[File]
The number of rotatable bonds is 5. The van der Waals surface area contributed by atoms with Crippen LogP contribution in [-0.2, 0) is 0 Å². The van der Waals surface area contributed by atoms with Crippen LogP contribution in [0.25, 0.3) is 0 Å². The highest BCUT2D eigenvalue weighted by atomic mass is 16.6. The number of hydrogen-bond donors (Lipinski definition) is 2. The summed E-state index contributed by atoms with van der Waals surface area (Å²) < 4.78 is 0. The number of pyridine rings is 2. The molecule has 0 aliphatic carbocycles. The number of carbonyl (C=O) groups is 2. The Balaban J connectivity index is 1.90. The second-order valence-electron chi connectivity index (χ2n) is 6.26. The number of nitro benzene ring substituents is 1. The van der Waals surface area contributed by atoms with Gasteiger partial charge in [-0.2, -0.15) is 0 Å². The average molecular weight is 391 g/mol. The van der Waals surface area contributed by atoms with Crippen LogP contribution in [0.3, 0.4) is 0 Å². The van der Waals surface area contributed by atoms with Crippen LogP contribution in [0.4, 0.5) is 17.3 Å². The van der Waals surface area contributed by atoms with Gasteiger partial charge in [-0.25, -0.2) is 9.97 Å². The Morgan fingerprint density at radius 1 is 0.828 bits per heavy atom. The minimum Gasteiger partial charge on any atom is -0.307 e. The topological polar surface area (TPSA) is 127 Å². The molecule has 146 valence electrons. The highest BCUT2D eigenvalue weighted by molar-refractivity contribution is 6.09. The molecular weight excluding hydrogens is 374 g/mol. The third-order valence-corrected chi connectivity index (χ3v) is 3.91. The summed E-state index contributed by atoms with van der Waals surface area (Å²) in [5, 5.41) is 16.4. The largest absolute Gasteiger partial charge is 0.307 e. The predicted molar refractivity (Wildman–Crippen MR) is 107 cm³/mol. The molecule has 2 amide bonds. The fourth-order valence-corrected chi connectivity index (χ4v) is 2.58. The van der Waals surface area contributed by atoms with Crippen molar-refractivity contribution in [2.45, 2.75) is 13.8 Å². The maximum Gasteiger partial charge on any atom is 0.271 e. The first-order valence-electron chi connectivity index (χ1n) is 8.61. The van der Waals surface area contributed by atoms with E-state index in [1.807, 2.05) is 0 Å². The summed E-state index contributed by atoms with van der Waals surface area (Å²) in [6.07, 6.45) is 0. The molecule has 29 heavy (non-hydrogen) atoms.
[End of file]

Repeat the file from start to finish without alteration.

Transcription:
The number of rotatable bonds is 5. The van der Waals surface area contributed by atoms with Crippen LogP contribution in [-0.2, 0) is 0 Å². The van der Waals surface area contributed by atoms with Crippen LogP contribution in [0.25, 0.3) is 0 Å². The highest BCUT2D eigenvalue weighted by atomic mass is 16.6. The number of hydrogen-bond donors (Lipinski definition) is 2. The summed E-state index contributed by atoms with van der Waals surface area (Å²) < 4.78 is 0. The number of pyridine rings is 2. The molecule has 0 aliphatic carbocycles. The number of carbonyl (C=O) groups is 2. The Balaban J connectivity index is 1.90. The second-order valence-electron chi connectivity index (χ2n) is 6.26. The number of nitro benzene ring substituents is 1. The van der Waals surface area contributed by atoms with Gasteiger partial charge in [-0.2, -0.15) is 0 Å². The average molecular weight is 391 g/mol. The van der Waals surface area contributed by atoms with Crippen LogP contribution in [0.3, 0.4) is 0 Å². The van der Waals surface area contributed by atoms with Crippen LogP contribution in [0.4, 0.5) is 17.3 Å². The van der Waals surface area contributed by atoms with Gasteiger partial charge in [-0.25, -0.2) is 9.97 Å². The Morgan fingerprint density at radius 1 is 0.828 bits per heavy atom. The minimum Gasteiger partial charge on any atom is -0.307 e. The topological polar surface area (TPSA) is 127 Å². The molecule has 146 valence electrons. The highest BCUT2D eigenvalue weighted by molar-refractivity contribution is 6.09. The molecular weight excluding hydrogens is 374 g/mol. The third-order valence-corrected chi connectivity index (χ3v) is 3.91. The summed E-state index contributed by atoms with van der Waals surface area (Å²) in [5, 5.41) is 16.4. The largest absolute Gasteiger partial charge is 0.307 e. The predicted molar refractivity (Wildman–Crippen MR) is 107 cm³/mol. The molecule has 2 amide bonds. The fourth-order valence-corrected chi connectivity index (χ4v) is 2.58. The van der Waals surface area contributed by atoms with Crippen molar-refractivity contribution in [2.45, 2.75) is 13.8 Å². The maximum Gasteiger partial charge on any atom is 0.271 e. The first-order valence-electron chi connectivity index (χ1n) is 8.61. The van der Waals surface area contributed by atoms with E-state index in [1.807, 2.05) is 0 Å². The summed E-state index contributed by atoms with van der Waals surface area (Å²) in [6.07, 6.45) is 0. The molecule has 29 heavy (non-hydrogen) atoms.